In the last week, we here at the Confusion factory have killed two-and-a-half clocks.
The first victim was the atomic clock in the kitchen. Steve approached the wall where it had been leaning since being taken down for the painters. The clock emitted a high-pitched scream, the time numerals straight-lined, and…that’s all she wrote. Yes, I changed the batteries. Yes, we moved it to another location. Nothing works; she remains dead, Jim.
The second victim is the new bedroom clock with the double alarms — barely three months old. Last night at 9:35 p.m., the clock insisted it was 12:45 a.m. I reset it manually and thought that was that. The first alarm rang this morning at 6:07 a.m., according to it, and I took my medicine. The second alarm rang at 7:07 a.m., also according to it, which is when we theoretically get up, but I was still sleepy, and Steve was snoring, so I slapped the thing off and went back to sleep.
…some time later, I woke up to the sound of the microwave timer being set. Steve slipped back into bed and said, “The clock’s wrong.” I looked — “Eight-eighteen? That seems right.” “Maybe, but the (other) clock in the kitchen says it’s six-forty.”
So! The bedroom clock has now been unplugged and is sitting in the living room. I hope, but don’t actually believe, that it will have regained its mind by the time I plug it back in.
And then. . .there’s the half-murder.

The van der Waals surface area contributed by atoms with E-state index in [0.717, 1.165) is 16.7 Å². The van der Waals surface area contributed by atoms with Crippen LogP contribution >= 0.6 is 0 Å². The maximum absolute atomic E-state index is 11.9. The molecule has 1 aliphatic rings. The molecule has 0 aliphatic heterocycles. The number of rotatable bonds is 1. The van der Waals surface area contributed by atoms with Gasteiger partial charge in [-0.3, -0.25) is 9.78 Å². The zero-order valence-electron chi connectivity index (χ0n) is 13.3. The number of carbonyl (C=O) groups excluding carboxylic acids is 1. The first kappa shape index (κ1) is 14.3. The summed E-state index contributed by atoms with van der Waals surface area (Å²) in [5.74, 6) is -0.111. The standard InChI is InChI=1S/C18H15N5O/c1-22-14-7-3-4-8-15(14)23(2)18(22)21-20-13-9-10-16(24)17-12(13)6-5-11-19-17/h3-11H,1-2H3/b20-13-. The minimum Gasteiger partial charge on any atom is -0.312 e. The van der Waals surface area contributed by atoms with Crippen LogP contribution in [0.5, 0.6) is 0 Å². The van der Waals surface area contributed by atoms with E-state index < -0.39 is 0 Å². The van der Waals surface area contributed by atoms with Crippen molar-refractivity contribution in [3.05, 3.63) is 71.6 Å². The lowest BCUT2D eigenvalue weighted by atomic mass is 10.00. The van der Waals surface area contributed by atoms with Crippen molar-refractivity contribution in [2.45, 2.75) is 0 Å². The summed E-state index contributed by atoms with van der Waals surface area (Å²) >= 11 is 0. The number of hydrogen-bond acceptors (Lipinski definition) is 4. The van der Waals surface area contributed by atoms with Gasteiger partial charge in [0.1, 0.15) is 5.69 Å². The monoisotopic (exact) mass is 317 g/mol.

Steve’s Clock — a genuine Howard Miller wind-up clock, with Westminster Chimes — also had to come down for the painters. We moved it from the living room to the top of the bureau in the bedroom, happy that it’s a combo wall/mantlepiece clock. For several days, it kept time and chimed as it ought. In fact, it has continued throughout to keep the correct time.
What went wrong on it. . .where the chimes. They began to become. . .confused of purpose. They rang at the correct moment, but in sequences and cadences that were definitely not Westminster Chime sequences, nor yet any of the sequences we had grown accustomed to hearing every quarter hour over the last dozen years. It began delivering little quarter-hour jazz improvs of Westminster Chimes, growing more and more confused until we finally stopped the clock entirely.
So there you have it. The victims: a mechanical clock, a plug-in clock, a battery-operated clock.
Temporally, things are pretty dire, here. We only have six more clocks — the stove clock, the microwave clock, the weather station clock, the computer clocks, and one poor LL Bean traveling alarm clock.
I know we’ve been raising a lot of energy lately, but I hadn’t thought we were in the lethal range…